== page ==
At the same time I didn't want to disappoint the enthusiasm of the surprisingly big following for the symphony course - plus of course I need to be employed during this difficult summer, and I'm lucky that it can be on something I love - so this coming Thursday afternoon (6 August) I'll undertake a survey of Russian music from Glinka's Kamarinskaya to Stravinsky's The Firebird. If that's successful, we'll press on to the Soviet era in a second course.

For the outline, I only have to repeat what I wrote before beginning the symphony course.Below are the plans for all 10 classes, just so that I have them in something I can link to rather than just on an attachment. Message me if you'd like to join for all or some: it's a bargain (I halved the usual fees because I don't have room hire expenses and Zoom is, after all, not live with great equipment to hand, so it's £10 a class, ie £5 an hour. We meet on Thursday afternoons (exact time to be confirmed - one student suggested we start at 2.30pm rather than 3.30) tomorrow, 3.30-5.50pm. and if anyone misses a class or has connection/sound issues their end, I can send on a recording of the whole thing. Send me a message with your email and I won't publish it, but I'll be sure to get back to you.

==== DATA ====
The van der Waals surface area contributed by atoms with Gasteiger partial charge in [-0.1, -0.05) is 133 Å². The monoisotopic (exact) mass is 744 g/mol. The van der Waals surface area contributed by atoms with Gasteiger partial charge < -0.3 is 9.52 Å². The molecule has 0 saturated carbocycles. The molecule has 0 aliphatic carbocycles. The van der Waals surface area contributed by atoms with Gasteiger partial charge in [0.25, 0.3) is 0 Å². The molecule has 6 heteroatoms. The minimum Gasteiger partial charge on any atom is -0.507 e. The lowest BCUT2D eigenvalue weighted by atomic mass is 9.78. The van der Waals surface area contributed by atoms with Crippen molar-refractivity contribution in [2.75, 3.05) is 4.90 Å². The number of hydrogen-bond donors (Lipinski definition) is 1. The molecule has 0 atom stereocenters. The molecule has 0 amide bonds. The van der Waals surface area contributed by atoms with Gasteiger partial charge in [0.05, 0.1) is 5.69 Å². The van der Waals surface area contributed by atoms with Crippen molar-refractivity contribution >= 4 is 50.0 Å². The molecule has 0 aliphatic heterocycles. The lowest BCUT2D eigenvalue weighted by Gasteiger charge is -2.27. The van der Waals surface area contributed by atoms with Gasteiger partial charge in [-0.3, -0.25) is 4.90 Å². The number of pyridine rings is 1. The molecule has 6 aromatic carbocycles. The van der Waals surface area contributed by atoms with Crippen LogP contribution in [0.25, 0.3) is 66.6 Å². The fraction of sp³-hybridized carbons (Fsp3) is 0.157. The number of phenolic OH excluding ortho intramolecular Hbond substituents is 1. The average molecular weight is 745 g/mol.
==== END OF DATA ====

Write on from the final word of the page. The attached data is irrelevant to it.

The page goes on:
Special guests TBC (though there will be fewer of them than during strict quarantine time...). Pictured up top: Glinka by Repin (detail), The Firebird by Bakst. The three illustrations below are by the Russian artist Ivan Bilibin, starting with the scene where Pushkin's Ruslan meets the giant head.


1: Glinka: Russian acorns  6 August
The indisputable father of distinctively Russian music and his three most influential works: the short orchestral fantasia on two folksongs Kamarinskaya, the nationalist-history opera A Life for the Tsar and the fairy-tale opera Ruslan and Lyudmila, the first of many to be based on a work by Alexander Pushkin.

2: From 'the Five' onwards 1: national style  13 August
It was only for a brief while that Balakirev gathered round him the composers who would take up the legacy of a truly Russian style - Rimsky-Korsakov, Borodin, Musorgsky and Cesar Cui. But the influence on the future was huge.

3: From 'the Five' onwards 2: the influence of the east  20 August